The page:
We are currently recruiting applicants classed as Rest of UK or International for fees purposes for January 2020 entry. To apply, please follow this link;
How are our minds related to our bodies? Do we really have free will? What is knowledge (as distinct from merely true belief) and what can we really know – about the world around us, about other people, or about ourselves? How can we be confident we know what is right and wrong, just and unjust? And what would it take to live a morally good life? You have just been posed some typical philosophical questions, and if you seriously want to search for the answers then this is the course for you. Our degree course will challenge you to develop a strong set of critical, imaginative and informed reasoning skills, and deepen your understanding of the nature of the human mind, of language, of morality and politics, of art, of science, and of logic. We offer breadth and variety in this course. Some modules focus on particular historical figures, allowing students to really get to grips with one famous philosopher’s ideas – and how subsequent generations have argued over those ideas. Thinkers whom we study in depth include Aristotle, Descartes, Kant, Mill, Marx, Wittgenstein, and Heidegger. Other modules focus on specific philosophical topics, such as the theory of knowledge; logic; metaphysics; philosophy of mind; moral philosophy; philosophy of science; environmental ethics; and many more. During your study at Stirling you will be introduced to the key issues in a wide range of topics within philosophy in your first two years. Then it is largely up to you which areas you wish to focus on – and you will be able, on the basis of what you have learned so far, to make informed choices among the range of higher-level modules available. If, for example, questions about the fundamental nature of reality really interest you, then you might choose modules such as Relativism and Reality or Materialism and Idealism, to name but two. If questions about how we should treat others (including animals and the planet itself), and whether there can be any objective answers to such questions, are what interest you, modules such as Meta-Ethics or Environmental Ethics or Politics, Law, and Society, and others will suit your interests nicely. Or, if you find questions about rationality, logic, and how to think philosophically are especially stimulating, you can choose to take modules on the nature of knowledge; the nature of language; philosophical paradoxes; and so on. The choice is up to you!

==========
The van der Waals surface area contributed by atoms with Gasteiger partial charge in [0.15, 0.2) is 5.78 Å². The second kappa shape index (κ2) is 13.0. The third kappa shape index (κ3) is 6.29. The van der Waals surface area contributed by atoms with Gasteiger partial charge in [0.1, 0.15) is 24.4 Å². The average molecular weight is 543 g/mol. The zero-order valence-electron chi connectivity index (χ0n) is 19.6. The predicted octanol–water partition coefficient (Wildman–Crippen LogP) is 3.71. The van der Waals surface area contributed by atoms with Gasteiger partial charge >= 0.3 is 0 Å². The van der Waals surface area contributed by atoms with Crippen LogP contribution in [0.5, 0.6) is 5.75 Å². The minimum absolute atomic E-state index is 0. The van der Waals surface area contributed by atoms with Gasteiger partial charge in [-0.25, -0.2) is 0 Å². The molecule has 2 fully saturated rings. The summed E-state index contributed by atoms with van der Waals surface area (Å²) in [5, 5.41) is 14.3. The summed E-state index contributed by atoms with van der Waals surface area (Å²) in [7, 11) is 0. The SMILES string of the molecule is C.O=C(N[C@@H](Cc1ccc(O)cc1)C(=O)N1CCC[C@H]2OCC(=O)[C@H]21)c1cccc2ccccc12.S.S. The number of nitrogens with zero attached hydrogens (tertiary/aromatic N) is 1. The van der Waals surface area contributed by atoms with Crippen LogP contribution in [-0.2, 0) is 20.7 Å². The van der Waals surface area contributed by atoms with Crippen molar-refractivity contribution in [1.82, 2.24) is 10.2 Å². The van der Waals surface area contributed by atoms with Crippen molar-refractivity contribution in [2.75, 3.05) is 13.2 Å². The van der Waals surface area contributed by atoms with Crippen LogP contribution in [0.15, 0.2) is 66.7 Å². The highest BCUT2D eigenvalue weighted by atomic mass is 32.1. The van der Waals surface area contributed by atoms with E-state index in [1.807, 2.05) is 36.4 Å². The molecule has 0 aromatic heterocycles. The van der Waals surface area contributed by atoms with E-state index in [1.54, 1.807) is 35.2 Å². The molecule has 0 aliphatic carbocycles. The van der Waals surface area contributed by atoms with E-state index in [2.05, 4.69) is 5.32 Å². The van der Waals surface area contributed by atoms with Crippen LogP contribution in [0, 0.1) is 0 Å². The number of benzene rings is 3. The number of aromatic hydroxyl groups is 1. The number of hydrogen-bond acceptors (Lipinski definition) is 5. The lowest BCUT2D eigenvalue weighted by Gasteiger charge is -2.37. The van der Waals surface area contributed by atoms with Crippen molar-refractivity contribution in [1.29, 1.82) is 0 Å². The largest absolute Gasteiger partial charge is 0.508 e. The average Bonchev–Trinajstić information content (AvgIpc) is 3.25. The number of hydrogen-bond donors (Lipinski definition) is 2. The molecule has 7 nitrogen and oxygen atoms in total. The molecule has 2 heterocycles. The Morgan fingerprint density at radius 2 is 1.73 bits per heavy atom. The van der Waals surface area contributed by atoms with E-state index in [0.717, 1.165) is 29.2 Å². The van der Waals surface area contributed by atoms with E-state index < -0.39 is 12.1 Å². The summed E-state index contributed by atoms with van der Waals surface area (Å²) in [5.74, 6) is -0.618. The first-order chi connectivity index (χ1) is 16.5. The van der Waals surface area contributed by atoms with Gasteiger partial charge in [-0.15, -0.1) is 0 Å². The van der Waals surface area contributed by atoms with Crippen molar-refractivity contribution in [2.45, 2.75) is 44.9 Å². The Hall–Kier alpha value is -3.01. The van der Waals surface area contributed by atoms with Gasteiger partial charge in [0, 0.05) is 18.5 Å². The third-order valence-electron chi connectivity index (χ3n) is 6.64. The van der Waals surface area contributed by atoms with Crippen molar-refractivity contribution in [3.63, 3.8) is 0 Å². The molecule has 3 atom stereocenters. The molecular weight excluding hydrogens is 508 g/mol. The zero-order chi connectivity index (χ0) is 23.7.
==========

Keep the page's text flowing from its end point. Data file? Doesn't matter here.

How to apply
This course is not accepting applications at this time. Please contact the provider to find out more.
If your application is completed by the following date, it’s guaranteed to be considered:
15 January*If you apply after this deadline, universities or colleges don’t have to consider your application if they’ve filled their spaces, so the sooner you apply, the better!
You will need these codes when you add a choice to your application.
|Campus name||Main Site|
This course may be available at alternative locations, please check if other course options are available
Points of entry
The following entry points are available for this course:
- Year 1
|UCAS Tariff||Not accepted|
|Pearson BTEC Level 3 National Extended Diploma (first teaching from September 2016)||DDM|
|Scottish Higher||ABBB||AABB over 2 sittings|
|International Baccalaureate Diploma Programme||32 points|
English language requirements
|IELTS (Academic)||6.0||Obtain IELTS 6.0 with 5.5 minimum in each skill or equivalent. Details on equivalencies here http://stir.ac.uk/so|
If you don’t meet the entry requirements there are English language courses which can help you prepare for your degree: http://www.stir.ac.uk/courses/english/
Fees and funding
|Channel Islands||£9,250||Year 1|
|Northern Ireland||£9,250||Year 1|